Fire is an integral element in our daily lives; we use it for cooking and to keep warm. Matches and lighters have helped make fire super accessible, contributing to its importance as a tool. But there are cases when such things aren't available to make fire. Here are a few tips for how to start a fire without matches. 

Hand Drill Method

Using a knife, make a notch into a sturdy hardwood. Then, fit a two-feet long stick (also called spindle) into the notch and roll it between your palms to form heat through friction. After a while, smoke will start coming out and little embers will form. When this happens, blow on it to encourage fire and add more wood.

Bow Drill Method

This method is essentially a more efficient version of the hand drill method. You secure the spindle on the notch with a rock. Then, a bow is made by bending a stick and securing the stick's ends with a string.  Loop the string around the spindle once; now the bow can be operated by one hand via a back and forth movement that turns the spindle. The other hand presses down on the rock on top of the spindle to cause more friction.

Afterwards, when embers start to form, blow on it and add more wood to make the fire bigger.

Fire Pillow

This method uses a back and forth motion as opposed to the previous drilling motion, to make fire. Using a knife, make a groove along the length of the fire board, stopping before you reach the ends. Then, move the spindle back and forth along the groove.  Make sure to move your upper body as well for momentum. When embers form, blow on these embers and add more wood to the fire (same as before).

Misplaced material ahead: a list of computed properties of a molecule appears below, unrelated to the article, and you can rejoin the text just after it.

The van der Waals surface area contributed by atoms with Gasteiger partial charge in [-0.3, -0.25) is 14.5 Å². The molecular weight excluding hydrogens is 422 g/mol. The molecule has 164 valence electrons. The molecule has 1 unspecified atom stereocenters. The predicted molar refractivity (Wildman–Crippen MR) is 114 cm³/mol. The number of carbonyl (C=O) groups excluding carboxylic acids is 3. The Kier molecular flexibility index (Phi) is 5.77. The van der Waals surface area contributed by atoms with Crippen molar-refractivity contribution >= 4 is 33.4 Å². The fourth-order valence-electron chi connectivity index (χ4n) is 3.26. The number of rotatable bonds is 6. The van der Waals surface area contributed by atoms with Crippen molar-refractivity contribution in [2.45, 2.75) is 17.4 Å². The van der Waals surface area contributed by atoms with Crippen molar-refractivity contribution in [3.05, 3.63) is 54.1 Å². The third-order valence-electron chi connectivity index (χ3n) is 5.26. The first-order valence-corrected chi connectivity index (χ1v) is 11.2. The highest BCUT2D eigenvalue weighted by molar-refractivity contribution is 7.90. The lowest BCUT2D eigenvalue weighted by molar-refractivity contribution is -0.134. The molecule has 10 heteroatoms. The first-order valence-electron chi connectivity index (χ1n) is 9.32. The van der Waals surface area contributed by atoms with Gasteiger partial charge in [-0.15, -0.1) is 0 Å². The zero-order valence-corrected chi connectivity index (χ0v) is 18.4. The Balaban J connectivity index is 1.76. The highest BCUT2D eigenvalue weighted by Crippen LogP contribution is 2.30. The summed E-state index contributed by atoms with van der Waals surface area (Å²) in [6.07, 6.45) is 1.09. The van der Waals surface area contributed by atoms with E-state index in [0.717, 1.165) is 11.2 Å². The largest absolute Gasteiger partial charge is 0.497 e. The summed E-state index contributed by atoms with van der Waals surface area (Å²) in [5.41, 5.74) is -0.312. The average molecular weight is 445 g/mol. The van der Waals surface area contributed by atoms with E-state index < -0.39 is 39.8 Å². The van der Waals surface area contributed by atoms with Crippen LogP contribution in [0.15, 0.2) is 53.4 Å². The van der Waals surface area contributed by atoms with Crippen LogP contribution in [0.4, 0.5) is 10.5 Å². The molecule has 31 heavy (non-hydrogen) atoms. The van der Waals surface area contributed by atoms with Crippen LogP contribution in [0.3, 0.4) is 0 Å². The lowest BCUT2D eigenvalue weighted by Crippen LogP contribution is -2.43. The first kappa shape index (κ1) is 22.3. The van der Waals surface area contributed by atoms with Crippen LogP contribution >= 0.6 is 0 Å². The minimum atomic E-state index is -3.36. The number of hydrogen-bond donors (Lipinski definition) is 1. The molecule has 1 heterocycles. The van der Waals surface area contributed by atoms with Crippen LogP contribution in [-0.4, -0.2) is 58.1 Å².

Flint and Steel

Take a flint, which is a smooth gray stone, and strike it against a piece of iron or knife. The sparks that fly off of the stone and knife should make the tinder smoke, which can start off the kindling process. Add more wood and blow on the fire to make it bigger. 

Burning Mirror or Glass

Using a parabolic lens, focus the sunlight on the same spot until the wood starts kindling. This trick might be hard because sunlight needs to be bright enough for a long period of time.

Steel Wool and Battery

Fire Spinning 2

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Stretch out a piece of steel wool, which should be about six inches long. Take a battery, and rub the steel wool on the "contacts" side of the battery. When the wool starts to glow, blow on it and start making a flame!

Now you know how to start a fire without matches if you ever find yourself in that situation. If you feel adventurous, you can try these out these tricks whenever you're outdoors!